Chervenak, James A.; Adams, James S.; Bandler, Simon R.; Busch, Sara E.; Eckart, M. E.; Ewin, A. E.; Finkbeiner, F. M.; Kilbourne, C. A.; Kelley, R. L.; Porst, Jan-Patrick; Porter, Frederick S.; Ray, C.; Sadleir, John E.; Smith, S. J.; Wassell, Edward J.

    2012-01-01

    We have produced a variety of superconducting transition edge sensor array designs for microcalorimetric detection of x-rays. Designs include kilopixel scale arrays of relatively small sensors (75 micron pitch) atop a thick metal heatsinking layer as well as arrays of membrane-isolated devices on 250 micron pitch and smaller arrays of devices up to 600 micron pitch. We discuss the fabrication techniques used for each type of array focusing on unique aspects where processes vary to achieve the particular designs and required device parameters. For example, we evaluate various material combinations in the production of the thick metal heatsinking, including superconducting and normal metal adhesion layers. We also evaluate the impact of added heatsinking on the membrane isolated devices as it relates to basic device parameters. Arrays can be characterized with a time division SQUID multiplexer such that greater than 10 devices from an array can be measured in the same cooldown. Device parameters can be measured simultaneously so that environmental events such as thermal drifts or changes in magnetic fields can be controlled. For some designs, we will evaluate the uniformity of parameters impacting the intrinsic performance of the microcalorimeters under bias in these arrays and assess the level of thermal crosstalk.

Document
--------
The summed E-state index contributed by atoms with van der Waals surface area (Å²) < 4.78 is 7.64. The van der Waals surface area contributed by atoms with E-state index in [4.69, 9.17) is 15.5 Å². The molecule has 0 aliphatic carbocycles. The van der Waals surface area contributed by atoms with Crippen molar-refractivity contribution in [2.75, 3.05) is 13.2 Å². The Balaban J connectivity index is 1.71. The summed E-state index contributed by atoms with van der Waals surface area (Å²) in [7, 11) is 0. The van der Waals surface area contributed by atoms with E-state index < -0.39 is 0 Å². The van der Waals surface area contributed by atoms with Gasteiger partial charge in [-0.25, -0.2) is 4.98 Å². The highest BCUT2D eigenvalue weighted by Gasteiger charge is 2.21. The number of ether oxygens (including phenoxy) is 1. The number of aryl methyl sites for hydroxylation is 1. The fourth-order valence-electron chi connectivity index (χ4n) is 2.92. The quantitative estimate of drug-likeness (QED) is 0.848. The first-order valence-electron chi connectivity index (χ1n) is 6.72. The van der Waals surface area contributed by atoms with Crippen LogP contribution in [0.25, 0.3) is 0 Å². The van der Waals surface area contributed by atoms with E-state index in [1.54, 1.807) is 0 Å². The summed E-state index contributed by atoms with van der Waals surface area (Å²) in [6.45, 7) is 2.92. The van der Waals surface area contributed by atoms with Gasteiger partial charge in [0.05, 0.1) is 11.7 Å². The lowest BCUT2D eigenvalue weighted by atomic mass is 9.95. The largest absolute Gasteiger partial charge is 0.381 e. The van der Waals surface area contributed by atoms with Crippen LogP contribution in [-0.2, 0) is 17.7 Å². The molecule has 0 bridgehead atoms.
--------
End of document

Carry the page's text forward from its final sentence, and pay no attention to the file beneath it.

14. Small Pitch Transition-Edge Sensors with Broadband High Spectral Resolution for Solar Physics

    Science.gov (United States)

    Smith, S. J.; Adams, J. S.; Eckart, M. E.; Smith, Adams; Bailey, C. N.; Bandler, S. R.; Chevenak, J. A.; Finkbeiner, F. M.; Kelley, R. L.; Kilbourne, C. A.; hide

    2012-01-01

    We are developing small pitch transition-edge sensor (TES) X-ray detectors optimized for solar astronomy. These devices are fabricated on thick Si substrates with embedded Cu heat-sink layer. We use 35 x 35 square micrometers Mo/Au TESs with 4.5 micrometer thick Au absorbers. We have tested devices with different geometric absorber stem contact areas with the TES and surrounding substrate area. This allows us to investigate the loss of athermal phonons to the substrate. Results show a correlation between thc stem contact area and a broadening in the spectral line shape indicative of athermal phonon loss. When the contact area is minimized we have obtained exceptional broadband spectral resolution of 1.28 plus or minus 0.03 eV at an energy of 1.5 keV, 1.58 plus or minus 0.07 eV at 5.9 keV and 1.96 plus or minus 0.08 eV at 8 keV. The linearity in the measured gain scale is understood in the context of the longitudinal proximity effect from the electrical bias leads resulting in transition characteristics that are strongly dependent upon TES size.

  15. Small Pitch Transition-Edge Sensors with Broadband High Spectral Resolution for Solar Physics

    Science.gov (United States)

    Smith, S. J.; Adams, J. S.; Eckart, M. E.; Smith, Adams; Bailey, C. N.; Bandler, S. R.; Chevenak, J. A.; Finkbeiner, F. M.; Kelley, R. L.; Kilbourne, C. A.; Porter, F. S.; Sadleir, J. E.

    2012-01-01